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Designer for Microsoft Access
Create complex MS Access databases without being an expert in relational database design! Designer for Microsoft Access asks you plain-language questions about what you want to manage with your database, and creates the tables and relationships automatically. Free trial available

Relational Database Design

Deciding on Tables and Fields for your Database Design:

Each table in your database should hold the information on one subject. You might think of a subject as a collection of related information with common characteristics. For example, if you were creating a database to hold information about the operation of your ice cream stand, you might have an IceCream table. If you decided to sell sundaes as well as cones, you might add a Toppings table. Then, to associate ice cream and toppings in particular combinations and record the prices, you might add a Sundaes table.

At this point in the design process, don’t be concerned about having too many tables. It’s much more likely in the early stages that you won’t have enough. Other steps in the process will make it clear whether or not your preliminary set of tables is correct.

Probably the best way to get started on identifying what tables you need is to look at your preliminary list of fields. Look for logical groupings of information.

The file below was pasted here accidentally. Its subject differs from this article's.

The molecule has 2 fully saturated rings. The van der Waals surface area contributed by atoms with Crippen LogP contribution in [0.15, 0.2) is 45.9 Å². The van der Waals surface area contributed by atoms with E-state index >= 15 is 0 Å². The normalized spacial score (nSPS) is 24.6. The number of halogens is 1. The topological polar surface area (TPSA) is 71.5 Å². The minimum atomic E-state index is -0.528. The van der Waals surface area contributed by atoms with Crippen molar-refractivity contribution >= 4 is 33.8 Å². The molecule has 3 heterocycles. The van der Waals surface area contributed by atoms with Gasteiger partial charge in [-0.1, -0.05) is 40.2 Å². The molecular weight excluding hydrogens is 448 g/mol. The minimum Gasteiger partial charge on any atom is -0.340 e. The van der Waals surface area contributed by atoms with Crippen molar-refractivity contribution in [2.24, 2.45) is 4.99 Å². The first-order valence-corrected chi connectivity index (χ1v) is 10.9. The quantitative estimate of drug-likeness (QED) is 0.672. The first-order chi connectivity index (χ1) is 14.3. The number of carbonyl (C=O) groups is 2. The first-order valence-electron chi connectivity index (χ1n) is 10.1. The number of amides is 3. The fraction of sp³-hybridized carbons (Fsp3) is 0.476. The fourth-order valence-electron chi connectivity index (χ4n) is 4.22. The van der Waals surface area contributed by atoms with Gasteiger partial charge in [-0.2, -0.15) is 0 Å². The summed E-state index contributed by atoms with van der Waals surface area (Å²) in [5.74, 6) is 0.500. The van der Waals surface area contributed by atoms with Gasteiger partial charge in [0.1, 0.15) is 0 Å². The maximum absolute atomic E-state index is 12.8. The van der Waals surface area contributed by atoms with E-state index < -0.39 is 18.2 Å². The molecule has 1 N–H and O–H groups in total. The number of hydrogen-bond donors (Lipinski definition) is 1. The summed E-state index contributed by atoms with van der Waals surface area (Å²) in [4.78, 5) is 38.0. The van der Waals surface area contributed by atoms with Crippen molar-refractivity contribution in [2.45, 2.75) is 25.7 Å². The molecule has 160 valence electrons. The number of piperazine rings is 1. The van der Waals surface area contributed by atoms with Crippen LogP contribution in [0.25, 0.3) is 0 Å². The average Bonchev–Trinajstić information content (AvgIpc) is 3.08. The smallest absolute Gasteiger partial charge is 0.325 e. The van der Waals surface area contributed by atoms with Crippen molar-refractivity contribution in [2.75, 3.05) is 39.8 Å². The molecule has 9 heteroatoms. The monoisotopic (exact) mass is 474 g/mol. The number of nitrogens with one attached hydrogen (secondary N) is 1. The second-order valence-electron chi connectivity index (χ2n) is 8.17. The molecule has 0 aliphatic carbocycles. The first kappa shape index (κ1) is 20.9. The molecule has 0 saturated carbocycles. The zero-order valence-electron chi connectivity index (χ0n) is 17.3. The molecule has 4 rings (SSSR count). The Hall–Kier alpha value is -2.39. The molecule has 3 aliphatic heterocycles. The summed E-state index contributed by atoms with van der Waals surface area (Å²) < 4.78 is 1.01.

Naming Database Tables and Fields

The name of each table must be unique in the database and each field name must be unique within a table. Table names should normally be plural. Table and field names should be as brief as possible (see below) but also should clearly identify the subject of the table or the data in the field. Avoid abbreviations and acronyms if you can as they can be cryptic to another user of the database. Employees would be a good table name; R2D2 would not be.

Different RDBMS products have different restrictions on the length of table and field names and which characters are allowed. Usually, you can’t go wrong if you use:

  • up to 30 characters
  • letters
  • numbers
  • underscores (_)
  • no spaces or other special characters

Most products are not case-sensitive in table and field names.

Some designers prefer to follow a naming convention that includes a tag that identifies each object (for example, tblEmployees for a table about Employees) and includes information about the data type in the field name (for example, curPayRate for a field of a currency data type). This can be very useful in identifying the different objects in the application (for example, if you wanted to give a table and a query the same name) and becomes almost a necessity if you begin developing code to help control your application. One such convention is the Leszynski Naming Convention (LNC). You can also create your own convention or there may be one already in use at your company.